Getting Florida at home and Tennessee on the road is a help - South Carolina and Georgia are probably the East's two best teams, and they're not on the slate - and the two difficult road games - at Ole Miss and at LSU - come after getting a week off. The one big down side is the midseason stretch of four road games in five dates, but Texas A&M and Auburn are at home, as is a potentially scary game against an improved Mississippi State.
Best offensive player: Junior RB T.J. Yeldon. It’s not like Mark Ingram is tearing up the NFL, and Trent Richardson is hovering around mega-bust category, but that doesn’t mean the next-level types aren’t interested in what Alabama is trotting out in its backfield. Yeldon is a dangerous runner with excellent size and outstanding speed, and he’s a good receiver, too – but Derrick Henry might be even better, and if and when Kenyan Drake is back in the mix, he could be the team’s most effective back when he gets his chances. However, it’s Yeldon’s running game early on, but he’ll split the work. On the plus side, he’ll be fresh without having to carry the entire workload. However, he won’t get the stats to be in the Heisman chase.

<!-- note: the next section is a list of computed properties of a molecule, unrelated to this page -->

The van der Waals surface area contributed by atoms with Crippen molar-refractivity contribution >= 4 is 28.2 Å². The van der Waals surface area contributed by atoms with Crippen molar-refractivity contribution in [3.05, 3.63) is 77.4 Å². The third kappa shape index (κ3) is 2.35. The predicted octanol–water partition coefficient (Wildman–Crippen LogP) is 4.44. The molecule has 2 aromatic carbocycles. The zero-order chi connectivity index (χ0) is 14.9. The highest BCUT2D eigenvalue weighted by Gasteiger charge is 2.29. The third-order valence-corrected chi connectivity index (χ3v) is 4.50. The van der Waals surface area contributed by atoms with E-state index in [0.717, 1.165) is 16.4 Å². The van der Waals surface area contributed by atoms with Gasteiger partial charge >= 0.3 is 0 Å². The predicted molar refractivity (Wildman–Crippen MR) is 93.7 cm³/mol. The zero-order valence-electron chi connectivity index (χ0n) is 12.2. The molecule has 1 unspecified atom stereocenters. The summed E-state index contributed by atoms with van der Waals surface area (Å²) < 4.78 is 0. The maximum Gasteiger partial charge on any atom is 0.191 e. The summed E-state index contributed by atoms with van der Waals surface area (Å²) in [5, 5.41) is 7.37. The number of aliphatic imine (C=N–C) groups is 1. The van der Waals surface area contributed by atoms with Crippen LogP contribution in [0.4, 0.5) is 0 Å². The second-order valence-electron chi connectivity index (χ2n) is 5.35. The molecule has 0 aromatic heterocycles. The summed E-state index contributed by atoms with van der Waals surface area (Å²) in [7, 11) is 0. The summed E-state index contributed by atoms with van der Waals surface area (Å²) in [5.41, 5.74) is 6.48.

Best defensive player: Senior LB Trey DePriest. With prototype size on the inside, he’s a tough middle man with huge hitting ability and the leadership to be the next great Alabama linebacker. Crimson Tide linebackers rarely put up massive numbers compared to other top defenders, but it’s more about leadership, big games, and doing everything right as the star of one of the nation’s best defenses. That’s DePriest. He can get behind the line at times, but his real worth will be as the one everything will work around. As the only returning starter in the linebacking corps – even though there’s experience coming back – he’ll have to do even more in what needs to be an all-star season.